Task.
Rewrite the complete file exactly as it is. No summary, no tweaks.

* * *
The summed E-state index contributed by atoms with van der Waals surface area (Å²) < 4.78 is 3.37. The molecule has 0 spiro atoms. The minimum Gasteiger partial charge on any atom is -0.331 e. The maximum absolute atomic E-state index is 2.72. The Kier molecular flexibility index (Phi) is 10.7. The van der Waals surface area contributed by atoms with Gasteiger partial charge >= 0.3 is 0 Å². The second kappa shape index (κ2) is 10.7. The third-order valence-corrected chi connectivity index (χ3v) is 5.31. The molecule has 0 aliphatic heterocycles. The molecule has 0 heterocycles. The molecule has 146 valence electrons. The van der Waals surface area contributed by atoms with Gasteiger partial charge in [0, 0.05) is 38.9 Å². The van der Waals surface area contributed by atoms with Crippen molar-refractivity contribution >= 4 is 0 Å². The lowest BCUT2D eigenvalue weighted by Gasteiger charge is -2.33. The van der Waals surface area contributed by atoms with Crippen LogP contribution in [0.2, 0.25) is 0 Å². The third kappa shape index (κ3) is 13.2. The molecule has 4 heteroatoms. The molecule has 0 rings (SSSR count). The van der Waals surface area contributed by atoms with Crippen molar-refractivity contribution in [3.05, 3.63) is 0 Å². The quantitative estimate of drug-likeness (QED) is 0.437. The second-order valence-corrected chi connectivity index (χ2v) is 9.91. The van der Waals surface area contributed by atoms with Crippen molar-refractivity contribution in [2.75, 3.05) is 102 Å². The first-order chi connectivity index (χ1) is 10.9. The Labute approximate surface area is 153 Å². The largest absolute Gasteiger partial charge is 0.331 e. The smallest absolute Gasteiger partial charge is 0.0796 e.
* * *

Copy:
The summed E-state index contributed by atoms with van der Waals surface area (Å²) < 4.78 is 3.37. The molecule has 0 spiro atoms. The minimum Gasteiger partial charge on any atom is -0.331 e. The maximum absolute atomic E-state index is 2.72. The Kier molecular flexibility index (Phi) is 10.7. The van der Waals surface area contributed by atoms with Gasteiger partial charge >= 0.3 is 0 Å². The second kappa shape index (κ2) is 10.7. The third-order valence-corrected chi connectivity index (χ3v) is 5.31. The molecule has 0 aliphatic heterocycles. The molecule has 0 heterocycles. The molecule has 146 valence electrons. The van der Waals surface area contributed by atoms with Gasteiger partial charge in [0, 0.05) is 38.9 Å². The van der Waals surface area contributed by atoms with Crippen molar-refractivity contribution >= 4 is 0 Å². The lowest BCUT2D eigenvalue weighted by Gasteiger charge is -2.33. The van der Waals surface area contributed by atoms with Crippen LogP contribution in [0.2, 0.25) is 0 Å². The third kappa shape index (κ3) is 13.2. The molecule has 4 heteroatoms. The molecule has 0 rings (SSSR count). The van der Waals surface area contributed by atoms with Crippen molar-refractivity contribution in [3.05, 3.63) is 0 Å². The quantitative estimate of drug-likeness (QED) is 0.437. The second-order valence-corrected chi connectivity index (χ2v) is 9.91. The van der Waals surface area contributed by atoms with Crippen molar-refractivity contribution in [2.75, 3.05) is 102 Å². The first-order chi connectivity index (χ1) is 10.9. The Labute approximate surface area is 153 Å². The largest absolute Gasteiger partial charge is 0.331 e. The smallest absolute Gasteiger partial charge is 0.0796 e.